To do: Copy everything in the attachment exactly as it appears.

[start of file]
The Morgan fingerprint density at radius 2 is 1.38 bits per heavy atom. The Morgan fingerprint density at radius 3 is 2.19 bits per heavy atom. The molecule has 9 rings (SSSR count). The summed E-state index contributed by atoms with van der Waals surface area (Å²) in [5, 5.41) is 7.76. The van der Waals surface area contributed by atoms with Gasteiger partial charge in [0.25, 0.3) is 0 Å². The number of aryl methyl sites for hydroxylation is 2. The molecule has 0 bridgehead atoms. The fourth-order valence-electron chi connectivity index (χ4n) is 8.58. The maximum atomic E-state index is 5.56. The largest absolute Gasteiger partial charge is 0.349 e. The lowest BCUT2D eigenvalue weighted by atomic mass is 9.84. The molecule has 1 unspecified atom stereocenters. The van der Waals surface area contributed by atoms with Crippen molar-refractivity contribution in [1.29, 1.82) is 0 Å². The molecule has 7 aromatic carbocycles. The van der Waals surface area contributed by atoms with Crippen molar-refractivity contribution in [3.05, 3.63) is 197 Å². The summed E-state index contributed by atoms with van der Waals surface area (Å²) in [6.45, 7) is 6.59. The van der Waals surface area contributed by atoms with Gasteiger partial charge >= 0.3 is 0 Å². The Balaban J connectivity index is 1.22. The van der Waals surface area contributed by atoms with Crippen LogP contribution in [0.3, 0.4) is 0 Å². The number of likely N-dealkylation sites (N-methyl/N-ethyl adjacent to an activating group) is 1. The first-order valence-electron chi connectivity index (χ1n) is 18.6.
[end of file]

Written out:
The Morgan fingerprint density at radius 2 is 1.38 bits per heavy atom. The Morgan fingerprint density at radius 3 is 2.19 bits per heavy atom. The molecule has 9 rings (SSSR count). The summed E-state index contributed by atoms with van der Waals surface area (Å²) in [5, 5.41) is 7.76. The van der Waals surface area contributed by atoms with Gasteiger partial charge in [0.25, 0.3) is 0 Å². The number of aryl methyl sites for hydroxylation is 2. The molecule has 0 bridgehead atoms. The fourth-order valence-electron chi connectivity index (χ4n) is 8.58. The maximum atomic E-state index is 5.56. The largest absolute Gasteiger partial charge is 0.349 e. The lowest BCUT2D eigenvalue weighted by atomic mass is 9.84. The molecule has 1 unspecified atom stereocenters. The van der Waals surface area contributed by atoms with Crippen molar-refractivity contribution in [1.29, 1.82) is 0 Å². The molecule has 7 aromatic carbocycles. The van der Waals surface area contributed by atoms with Crippen molar-refractivity contribution in [3.05, 3.63) is 197 Å². The summed E-state index contributed by atoms with van der Waals surface area (Å²) in [6.45, 7) is 6.59. The van der Waals surface area contributed by atoms with Gasteiger partial charge >= 0.3 is 0 Å². The Balaban J connectivity index is 1.22. The van der Waals surface area contributed by atoms with Crippen LogP contribution in [0.3, 0.4) is 0 Å². The number of likely N-dealkylation sites (N-methyl/N-ethyl adjacent to an activating group) is 1. The first-order valence-electron chi connectivity index (χ1n) is 18.6.